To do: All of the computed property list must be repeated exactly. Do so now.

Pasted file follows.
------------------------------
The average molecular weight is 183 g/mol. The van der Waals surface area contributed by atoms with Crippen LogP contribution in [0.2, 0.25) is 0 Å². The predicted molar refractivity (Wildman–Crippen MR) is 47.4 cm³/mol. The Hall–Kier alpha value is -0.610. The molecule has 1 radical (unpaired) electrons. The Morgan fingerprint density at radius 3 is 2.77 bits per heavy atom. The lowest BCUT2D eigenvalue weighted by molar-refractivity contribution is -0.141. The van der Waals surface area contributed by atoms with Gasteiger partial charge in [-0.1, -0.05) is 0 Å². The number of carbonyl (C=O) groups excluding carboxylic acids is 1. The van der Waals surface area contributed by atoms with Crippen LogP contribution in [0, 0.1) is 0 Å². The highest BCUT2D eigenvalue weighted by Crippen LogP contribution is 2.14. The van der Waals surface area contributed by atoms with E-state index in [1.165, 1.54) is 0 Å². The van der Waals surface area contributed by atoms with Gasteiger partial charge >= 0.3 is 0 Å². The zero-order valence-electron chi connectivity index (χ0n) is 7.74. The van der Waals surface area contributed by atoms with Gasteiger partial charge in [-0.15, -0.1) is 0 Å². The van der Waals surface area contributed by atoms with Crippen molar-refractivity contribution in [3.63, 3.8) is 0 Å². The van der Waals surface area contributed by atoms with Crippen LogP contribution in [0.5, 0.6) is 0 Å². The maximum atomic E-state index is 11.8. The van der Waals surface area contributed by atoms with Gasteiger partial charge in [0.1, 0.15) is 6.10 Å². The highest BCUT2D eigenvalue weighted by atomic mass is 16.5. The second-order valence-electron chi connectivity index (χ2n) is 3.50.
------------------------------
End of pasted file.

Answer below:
The average molecular weight is 183 g/mol. The van der Waals surface area contributed by atoms with Crippen LogP contribution in [0.2, 0.25) is 0 Å². The predicted molar refractivity (Wildman–Crippen MR) is 47.4 cm³/mol. The Hall–Kier alpha value is -0.610. The molecule has 1 radical (unpaired) electrons. The Morgan fingerprint density at radius 3 is 2.77 bits per heavy atom. The lowest BCUT2D eigenvalue weighted by molar-refractivity contribution is -0.141. The van der Waals surface area contributed by atoms with Gasteiger partial charge in [-0.1, -0.05) is 0 Å². The number of carbonyl (C=O) groups excluding carboxylic acids is 1. The van der Waals surface area contributed by atoms with Crippen LogP contribution in [0, 0.1) is 0 Å². The highest BCUT2D eigenvalue weighted by Crippen LogP contribution is 2.14. The van der Waals surface area contributed by atoms with E-state index in [1.165, 1.54) is 0 Å². The van der Waals surface area contributed by atoms with Gasteiger partial charge >= 0.3 is 0 Å². The zero-order valence-electron chi connectivity index (χ0n) is 7.74. The van der Waals surface area contributed by atoms with Gasteiger partial charge in [-0.15, -0.1) is 0 Å². The van der Waals surface area contributed by atoms with Crippen molar-refractivity contribution in [3.63, 3.8) is 0 Å². The van der Waals surface area contributed by atoms with Crippen LogP contribution in [0.5, 0.6) is 0 Å². The maximum atomic E-state index is 11.8. The van der Waals surface area contributed by atoms with Gasteiger partial charge in [0.1, 0.15) is 6.10 Å². The highest BCUT2D eigenvalue weighted by atomic mass is 16.5. The second-order valence-electron chi connectivity index (χ2n) is 3.50.